2015 Fantasy Baseball: Week 6 Two-Start Pitchers
Fantasy leagues are underway and owners are gearing up for a long summer of ups and downs. A fantasy owner’s best friend is the waiver wire—where finding value can make the difference between a great week and a very disappointing week. Most pitchers see the mound once a week, but if you want to maximize the number of starts per week, it’s important to look for pitchers pitching twice and exploit favorable matchups if they exist. With that, let’s take a look at some pitchers you should be starting this week and some you should just leave on your bench.
Note: Stephen Strasburg is questionable to start Tuesday. He completed a successful bullpen session Saturday, so fantasy owners will want to monitor his status Monday and make a decision once more information is available.
Max Scherzer | Washington Nationals
Last week was a disaster for my must-start pitcher of the week (thanks Kluber!), but that won’t happen this week. I love everything about Scherzer this week, and I expect him to dominate both the Diamondbacks and the Padres. His first start of the week will come against the Diamondbacks—who are hitting .267 as a team (6th). Arizona is ranked 23rd in the league in strikeouts, and Scherzer is averaging 8.1 K/GP and is coming off back-to-back games of ten strikeouts. Good luck Arizona.
His second start will come Sunday against the Padres—a team hitting .245 after 31 games. San Diego likes to strikeout—averaging 7.6 K/GP, but they can score runs—averaging 4.7 R/GP. Scherzer has a 2.11 ERA and a 0.94 WHIP so far this season, and with Petco not being very friendly to hitters, the 30-year-old should be able to work his way around the Padres lineup and come out with a win. Roll him out there with confidence and enjoy the week.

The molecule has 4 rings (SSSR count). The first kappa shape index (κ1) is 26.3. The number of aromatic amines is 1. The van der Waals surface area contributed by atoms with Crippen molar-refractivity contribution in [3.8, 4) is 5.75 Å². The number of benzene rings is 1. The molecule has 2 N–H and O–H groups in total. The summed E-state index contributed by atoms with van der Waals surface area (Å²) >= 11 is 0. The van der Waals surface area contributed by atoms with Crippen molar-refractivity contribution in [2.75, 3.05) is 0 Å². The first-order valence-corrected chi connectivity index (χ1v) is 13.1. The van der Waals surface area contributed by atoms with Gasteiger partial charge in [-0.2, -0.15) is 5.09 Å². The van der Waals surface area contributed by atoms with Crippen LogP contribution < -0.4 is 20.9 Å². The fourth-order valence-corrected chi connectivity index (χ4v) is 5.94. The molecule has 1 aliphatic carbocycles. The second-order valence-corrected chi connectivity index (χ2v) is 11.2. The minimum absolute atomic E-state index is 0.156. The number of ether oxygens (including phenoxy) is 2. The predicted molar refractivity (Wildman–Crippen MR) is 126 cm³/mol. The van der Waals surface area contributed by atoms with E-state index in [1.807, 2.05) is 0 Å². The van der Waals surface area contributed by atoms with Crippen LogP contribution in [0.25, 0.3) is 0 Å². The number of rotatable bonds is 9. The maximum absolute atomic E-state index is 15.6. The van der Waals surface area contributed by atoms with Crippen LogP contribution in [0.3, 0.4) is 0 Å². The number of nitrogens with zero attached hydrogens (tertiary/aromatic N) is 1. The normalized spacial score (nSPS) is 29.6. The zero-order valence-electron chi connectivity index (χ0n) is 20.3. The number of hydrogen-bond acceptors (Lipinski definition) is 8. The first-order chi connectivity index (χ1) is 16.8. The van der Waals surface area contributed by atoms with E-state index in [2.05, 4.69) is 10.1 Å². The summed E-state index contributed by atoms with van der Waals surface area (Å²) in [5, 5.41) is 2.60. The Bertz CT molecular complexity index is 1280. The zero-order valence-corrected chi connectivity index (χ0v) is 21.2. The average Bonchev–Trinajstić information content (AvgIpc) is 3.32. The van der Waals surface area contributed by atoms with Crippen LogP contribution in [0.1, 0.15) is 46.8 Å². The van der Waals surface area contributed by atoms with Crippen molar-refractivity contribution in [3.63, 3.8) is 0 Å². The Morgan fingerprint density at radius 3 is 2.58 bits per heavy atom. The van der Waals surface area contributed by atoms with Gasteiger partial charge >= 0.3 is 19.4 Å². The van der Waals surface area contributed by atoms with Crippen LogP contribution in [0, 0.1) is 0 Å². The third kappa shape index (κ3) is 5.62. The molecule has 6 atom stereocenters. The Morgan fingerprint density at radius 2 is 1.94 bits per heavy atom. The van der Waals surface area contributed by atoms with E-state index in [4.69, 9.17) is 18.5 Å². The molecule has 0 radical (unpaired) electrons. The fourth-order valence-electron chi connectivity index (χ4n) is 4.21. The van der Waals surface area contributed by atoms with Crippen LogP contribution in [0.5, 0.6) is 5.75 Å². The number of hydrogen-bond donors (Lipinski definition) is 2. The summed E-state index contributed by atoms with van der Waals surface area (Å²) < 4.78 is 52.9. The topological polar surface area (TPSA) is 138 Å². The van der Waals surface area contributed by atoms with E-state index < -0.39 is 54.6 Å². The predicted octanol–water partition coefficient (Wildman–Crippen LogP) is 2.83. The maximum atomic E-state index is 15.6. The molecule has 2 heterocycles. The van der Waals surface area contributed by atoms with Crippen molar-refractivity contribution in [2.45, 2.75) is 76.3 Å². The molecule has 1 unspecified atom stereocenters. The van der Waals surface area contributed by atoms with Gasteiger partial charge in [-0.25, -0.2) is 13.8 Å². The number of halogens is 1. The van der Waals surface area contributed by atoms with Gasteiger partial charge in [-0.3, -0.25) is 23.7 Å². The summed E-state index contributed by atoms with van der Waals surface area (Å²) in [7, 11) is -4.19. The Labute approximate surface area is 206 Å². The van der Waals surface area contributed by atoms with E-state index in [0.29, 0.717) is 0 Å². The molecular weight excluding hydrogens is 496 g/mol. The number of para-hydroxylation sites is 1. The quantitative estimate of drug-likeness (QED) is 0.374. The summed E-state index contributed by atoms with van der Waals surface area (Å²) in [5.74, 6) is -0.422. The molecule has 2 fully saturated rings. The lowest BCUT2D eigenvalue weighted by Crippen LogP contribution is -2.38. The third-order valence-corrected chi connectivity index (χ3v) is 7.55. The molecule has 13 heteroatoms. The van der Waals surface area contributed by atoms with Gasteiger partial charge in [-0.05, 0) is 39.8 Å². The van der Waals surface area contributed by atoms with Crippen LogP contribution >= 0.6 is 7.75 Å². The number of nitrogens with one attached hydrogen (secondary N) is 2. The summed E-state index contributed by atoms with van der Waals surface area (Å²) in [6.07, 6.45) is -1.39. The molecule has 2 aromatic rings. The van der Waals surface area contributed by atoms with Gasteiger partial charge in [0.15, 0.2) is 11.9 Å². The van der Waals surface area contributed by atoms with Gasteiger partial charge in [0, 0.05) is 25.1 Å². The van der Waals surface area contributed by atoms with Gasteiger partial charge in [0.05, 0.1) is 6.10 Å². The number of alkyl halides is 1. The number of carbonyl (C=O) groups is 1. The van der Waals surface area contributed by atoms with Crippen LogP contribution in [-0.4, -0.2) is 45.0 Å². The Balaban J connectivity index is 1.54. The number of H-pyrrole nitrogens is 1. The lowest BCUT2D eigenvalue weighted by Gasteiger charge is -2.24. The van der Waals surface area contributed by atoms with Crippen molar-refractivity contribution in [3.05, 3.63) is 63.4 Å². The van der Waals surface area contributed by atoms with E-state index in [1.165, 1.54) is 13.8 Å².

Gerrit Cole | Pittsburgh Pirates
It’s that time again to pick on the Phillies and their inability to score runs on a regular basis. Philly has only managed to score 87 runs this season (2.8 R/GP), and despite the Pittsburgh offense not being very good, I expect their bats to show up against a very average Jerome Williams. Cole has not given up more than three runs in a game, and the Phillies as a team are hitting a dismal .227 so far this season (28th in the league). The question now becomes this: will his team provide him with enough run support to pick up the win.
His second start comes against Lester and the Cubs—who have not been very good of late. The Cubs love to strikeout, more than any team in the league. Joe Maddon’s team has struck out 288 times so far this season (9.9 K/GP), and the last time Cole was in town, the 24-year-old went six strong innings, giving up one unearned run on three hits while striking out eight. The Pirates cruised to an 8-1 win that game, and I expect much of the same again Sunday when Cole takes the mound. All signs point to a great week for Cole.
Jacob DeGrom | New York Mets
Opponents: John Lester (CHC), Matt Garza (MIL)
DeGrom was very good in his last start, and I expect him to continue to dominate hitters this week against two below-average hitting teams.
We already talked about the Cubs, so I’ll skip right to the Brewers, who have played better these last few games but still remain a below-average team in many offensive categories. The Brewers are third in the league in strikeouts (255), and are hitting .229 as a team (27th). The Mets are not a great hitting team either, but Matt Garza has a 4.58 ERA and a 1.50 WHIP, so the Mets will find a way to score some runs for their star pitcher. DeGrom is an elite option this week, and I expect him to be dominant in both his starts.
Chris Archer | Tampa Bay Rays
The 26-year-old has struggled a bit his last two outings—giving up a combined nine runs on ten hits with eight walks. His first matchup is against the Yankess, who come into today ranked 18th in team batting average (.246). Eovaldi has been pretty decent to start the season and the Rays are not a great hitting team (.237, 21st), but Archer does have the stuff to get batters out. If he can locate his pitchers like he did earlier in the year, he should be able to pick up his fourth win of the season.